Overlanders should take note of approach and departure angle stats, which were not published for the Work Truck but work out to 29.1/22.3 for the Z71, 30.5/22.4 for the Trail Boss and 38.3/25.1 for the ZR2. GM designers said they moved the front wheels of the Colorado forward to improve approach figures. The ZR2 also includes undercarriage skid plates as standard, and owners can also option undercarriage cameras for the Z71 and ZR2 to see how the truck is faring over obstacles. The cameras will reportedly have a built-in lens cleaning device of some sort since it can tend to get dirty down there. GM says a total of up to ten cameras can be built into the trucks for both a 360-degree view and for assisting with the now standard Hitch Guidance, Hitch View and Chevy’s Trailering App.
As noted, the heart of the matter for the new Colorado line is GM’s L3B 2.7-liter inline four with a BorgWarner turbo that maxes out at 22 psi of boost. This is not a new engine for GM, as it has seen service in both the Silverado, Sierra and the Cadillac CT4 and CT4-V, where it makes a rather impressive 325 horsepower and 380 pound feet of torque at full honk.
For the Colorado, it’s been massaged a bit for work duty rather than flat out speed, and comes in three trims: the base Turbo in the Work Truck, where it’s limited to 237 horsepower and 351 torques, plus some minor parts differences which give it the L2R designation. Turbo Plus in the L3B configuration bumps output to 310hp and 390pf of torque, and top-tier Z71 and ZR2 trims get the Turbo High-Output tune with 310 hp but 430 pound feet of torque. The top-spec H.O. versions are standard on the Z71 and the halo ZR2, which will debut later this summer.
As such, the base motor is rated for 3,500 pounds towing with the two upper trims rated for 7,700 pounds. However, both the Work Truck and LT trims can be bumped to Turbo Plus for more load capacity.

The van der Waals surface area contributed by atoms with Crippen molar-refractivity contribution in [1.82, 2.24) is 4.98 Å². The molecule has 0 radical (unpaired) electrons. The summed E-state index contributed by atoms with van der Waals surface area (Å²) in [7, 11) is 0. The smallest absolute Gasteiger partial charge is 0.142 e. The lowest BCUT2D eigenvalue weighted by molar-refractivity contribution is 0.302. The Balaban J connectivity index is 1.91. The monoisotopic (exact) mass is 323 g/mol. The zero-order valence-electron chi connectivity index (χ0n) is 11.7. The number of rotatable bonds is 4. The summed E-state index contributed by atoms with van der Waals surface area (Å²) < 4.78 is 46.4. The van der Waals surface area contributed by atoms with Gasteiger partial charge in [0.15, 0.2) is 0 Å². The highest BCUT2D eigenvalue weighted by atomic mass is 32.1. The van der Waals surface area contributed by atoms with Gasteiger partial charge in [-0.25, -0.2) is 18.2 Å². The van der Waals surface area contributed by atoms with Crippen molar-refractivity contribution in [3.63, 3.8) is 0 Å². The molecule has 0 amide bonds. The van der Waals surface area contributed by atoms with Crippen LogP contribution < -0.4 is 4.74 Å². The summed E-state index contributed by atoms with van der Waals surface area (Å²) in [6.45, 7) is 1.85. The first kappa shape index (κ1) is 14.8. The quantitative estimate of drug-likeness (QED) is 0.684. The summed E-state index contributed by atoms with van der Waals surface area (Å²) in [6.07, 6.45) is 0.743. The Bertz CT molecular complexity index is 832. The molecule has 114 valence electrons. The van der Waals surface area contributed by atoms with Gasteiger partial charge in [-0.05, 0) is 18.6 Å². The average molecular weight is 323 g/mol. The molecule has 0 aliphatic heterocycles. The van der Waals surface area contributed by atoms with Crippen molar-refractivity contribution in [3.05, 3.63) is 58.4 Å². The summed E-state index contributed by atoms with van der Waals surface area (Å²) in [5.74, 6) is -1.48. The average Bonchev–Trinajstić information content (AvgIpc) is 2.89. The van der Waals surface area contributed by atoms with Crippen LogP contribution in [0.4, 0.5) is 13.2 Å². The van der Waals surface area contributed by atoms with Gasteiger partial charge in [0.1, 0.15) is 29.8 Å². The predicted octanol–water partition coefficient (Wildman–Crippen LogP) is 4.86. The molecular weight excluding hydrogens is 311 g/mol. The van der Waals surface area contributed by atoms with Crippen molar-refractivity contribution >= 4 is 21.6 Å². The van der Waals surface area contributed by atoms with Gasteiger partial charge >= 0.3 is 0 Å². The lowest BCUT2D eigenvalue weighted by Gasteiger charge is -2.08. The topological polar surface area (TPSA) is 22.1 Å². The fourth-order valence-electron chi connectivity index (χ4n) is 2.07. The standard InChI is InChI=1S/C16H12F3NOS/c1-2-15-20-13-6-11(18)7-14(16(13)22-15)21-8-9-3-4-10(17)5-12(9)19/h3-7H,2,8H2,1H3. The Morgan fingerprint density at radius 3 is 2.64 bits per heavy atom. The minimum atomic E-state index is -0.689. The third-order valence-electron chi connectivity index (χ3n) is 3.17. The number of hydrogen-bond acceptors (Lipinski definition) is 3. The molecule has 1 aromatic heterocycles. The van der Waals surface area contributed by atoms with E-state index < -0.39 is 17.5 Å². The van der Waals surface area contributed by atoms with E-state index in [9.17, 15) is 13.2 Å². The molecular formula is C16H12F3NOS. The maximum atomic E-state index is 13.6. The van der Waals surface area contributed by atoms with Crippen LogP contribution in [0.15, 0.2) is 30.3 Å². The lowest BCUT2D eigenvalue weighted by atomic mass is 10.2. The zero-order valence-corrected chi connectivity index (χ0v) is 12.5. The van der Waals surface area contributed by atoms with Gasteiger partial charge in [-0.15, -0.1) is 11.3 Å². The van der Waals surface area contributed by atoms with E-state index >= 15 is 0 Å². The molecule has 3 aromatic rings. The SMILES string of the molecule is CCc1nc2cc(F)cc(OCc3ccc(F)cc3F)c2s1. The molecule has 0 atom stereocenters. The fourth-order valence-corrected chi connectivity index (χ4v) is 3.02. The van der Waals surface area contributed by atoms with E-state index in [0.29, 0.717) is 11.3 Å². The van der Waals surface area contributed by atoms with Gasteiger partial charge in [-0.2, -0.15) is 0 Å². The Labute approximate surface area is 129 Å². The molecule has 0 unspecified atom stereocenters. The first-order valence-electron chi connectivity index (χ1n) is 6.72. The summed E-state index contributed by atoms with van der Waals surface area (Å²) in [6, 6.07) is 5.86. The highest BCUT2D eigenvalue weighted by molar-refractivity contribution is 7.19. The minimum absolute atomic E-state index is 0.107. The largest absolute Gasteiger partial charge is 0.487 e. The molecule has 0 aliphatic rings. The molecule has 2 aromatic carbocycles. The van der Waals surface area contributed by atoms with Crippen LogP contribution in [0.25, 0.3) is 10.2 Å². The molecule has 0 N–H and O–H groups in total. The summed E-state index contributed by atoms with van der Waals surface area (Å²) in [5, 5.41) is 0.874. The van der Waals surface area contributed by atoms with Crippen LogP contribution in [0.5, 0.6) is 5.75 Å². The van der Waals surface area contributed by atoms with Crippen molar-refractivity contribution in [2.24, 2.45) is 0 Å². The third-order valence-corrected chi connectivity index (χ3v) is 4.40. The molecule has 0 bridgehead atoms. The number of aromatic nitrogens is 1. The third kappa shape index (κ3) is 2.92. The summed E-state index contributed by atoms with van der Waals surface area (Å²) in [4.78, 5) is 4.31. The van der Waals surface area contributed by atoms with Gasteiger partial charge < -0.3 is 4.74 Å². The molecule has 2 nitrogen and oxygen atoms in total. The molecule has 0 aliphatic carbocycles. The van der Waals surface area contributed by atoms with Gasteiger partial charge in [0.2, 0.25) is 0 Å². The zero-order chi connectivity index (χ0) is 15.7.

According to an in-person presentation on the engine with Kevin Luchansky, Assistant Chief Engineer at GM, the turbo four received some updates for 2023, including a more rigid cylinder block casting, a stiffer crankshaft, and a fully forged bottom end. At the technical session, he pointed out the changes on an engine on a stand and a table full of parts pulled from an endurance test engine teardown. Luchansky explained that the motor is essentially the same except for the top trim, which only differs in the subtraction of under-piston oil sprayers and noise-dampening bits in order to maximize efficiency for the H.O. plant.
Additionally, the 2.7 uses ring tech and other bits converted from GM’s diesel engines. Luchansky told Overland Expo that the team basically wanted diesel-like performance from the gas four-banger, while allowing for essentially firmware upgrades for more output. Also, the 2.7 is designed to run on regular gas — no premium required. Luchansky said that the 2.7 approach simplified the truck in several ways, saving costs they could then pass on to buyers. In a market where some truck trims are edging towards six figures, to bring the uber-capable ZR2 in at under $50,000 is a worthy goal. GM also claims that the turbo four makes more power than their 3.6-liter V-6 and 2.8-liter turbo-diesel engines.
A point of pride for Luchansky was the motor’s cooling system, which essentially runs independent of the motor itself by using an electric water pump instead of being driven off the crank via gears or a belt. That allows the cooling system to perform at maximum capacity as needed, including when the truck is at idle after a long climb or towing session, which should go a ways in preventing blown head gaskets and other heat-related problems.
Luchansky also said that the entire engine warms up more as a unit instead of from the heads down, further protecting parts from thermal difference issues. Luchansky told those gathered that they “beat the crap” out of the engine in real-world testing, including a long-term towing test at maximum weight.
Drive Experience: Off Road